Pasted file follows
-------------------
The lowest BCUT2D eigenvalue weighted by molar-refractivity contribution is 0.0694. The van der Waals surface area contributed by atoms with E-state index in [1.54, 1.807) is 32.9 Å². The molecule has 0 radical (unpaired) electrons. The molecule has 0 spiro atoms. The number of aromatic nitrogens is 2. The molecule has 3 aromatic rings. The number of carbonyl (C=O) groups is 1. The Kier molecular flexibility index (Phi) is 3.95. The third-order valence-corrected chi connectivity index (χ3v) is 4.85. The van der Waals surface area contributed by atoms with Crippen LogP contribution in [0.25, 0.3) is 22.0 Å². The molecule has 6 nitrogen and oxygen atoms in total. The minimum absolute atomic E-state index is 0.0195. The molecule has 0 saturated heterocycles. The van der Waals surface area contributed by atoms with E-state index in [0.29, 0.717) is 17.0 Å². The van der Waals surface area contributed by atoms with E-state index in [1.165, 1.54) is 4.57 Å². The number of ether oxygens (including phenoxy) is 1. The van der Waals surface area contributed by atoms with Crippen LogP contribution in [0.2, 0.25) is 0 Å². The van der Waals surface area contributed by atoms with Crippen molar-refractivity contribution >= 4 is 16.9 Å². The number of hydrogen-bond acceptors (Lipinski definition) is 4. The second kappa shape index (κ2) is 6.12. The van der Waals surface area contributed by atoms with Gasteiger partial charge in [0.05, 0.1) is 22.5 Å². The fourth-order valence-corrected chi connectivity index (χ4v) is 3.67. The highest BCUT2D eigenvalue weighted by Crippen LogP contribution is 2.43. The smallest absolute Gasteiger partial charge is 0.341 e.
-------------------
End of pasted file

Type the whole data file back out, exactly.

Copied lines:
The lowest BCUT2D eigenvalue weighted by molar-refractivity contribution is 0.0694. The van der Waals surface area contributed by atoms with E-state index in [1.54, 1.807) is 32.9 Å². The molecule has 0 radical (unpaired) electrons. The molecule has 0 spiro atoms. The number of aromatic nitrogens is 2. The molecule has 3 aromatic rings. The number of carbonyl (C=O) groups is 1. The Kier molecular flexibility index (Phi) is 3.95. The third-order valence-corrected chi connectivity index (χ3v) is 4.85. The van der Waals surface area contributed by atoms with Crippen LogP contribution in [0.25, 0.3) is 22.0 Å². The molecule has 6 nitrogen and oxygen atoms in total. The minimum absolute atomic E-state index is 0.0195. The molecule has 0 saturated heterocycles. The van der Waals surface area contributed by atoms with E-state index in [0.29, 0.717) is 17.0 Å². The van der Waals surface area contributed by atoms with E-state index in [1.165, 1.54) is 4.57 Å². The number of ether oxygens (including phenoxy) is 1. The van der Waals surface area contributed by atoms with Crippen LogP contribution in [0.2, 0.25) is 0 Å². The van der Waals surface area contributed by atoms with Crippen molar-refractivity contribution >= 4 is 16.9 Å². The number of hydrogen-bond acceptors (Lipinski definition) is 4. The second kappa shape index (κ2) is 6.12. The van der Waals surface area contributed by atoms with Gasteiger partial charge in [0.05, 0.1) is 22.5 Å². The fourth-order valence-corrected chi connectivity index (χ4v) is 3.67. The highest BCUT2D eigenvalue weighted by Crippen LogP contribution is 2.43. The smallest absolute Gasteiger partial charge is 0.341 e.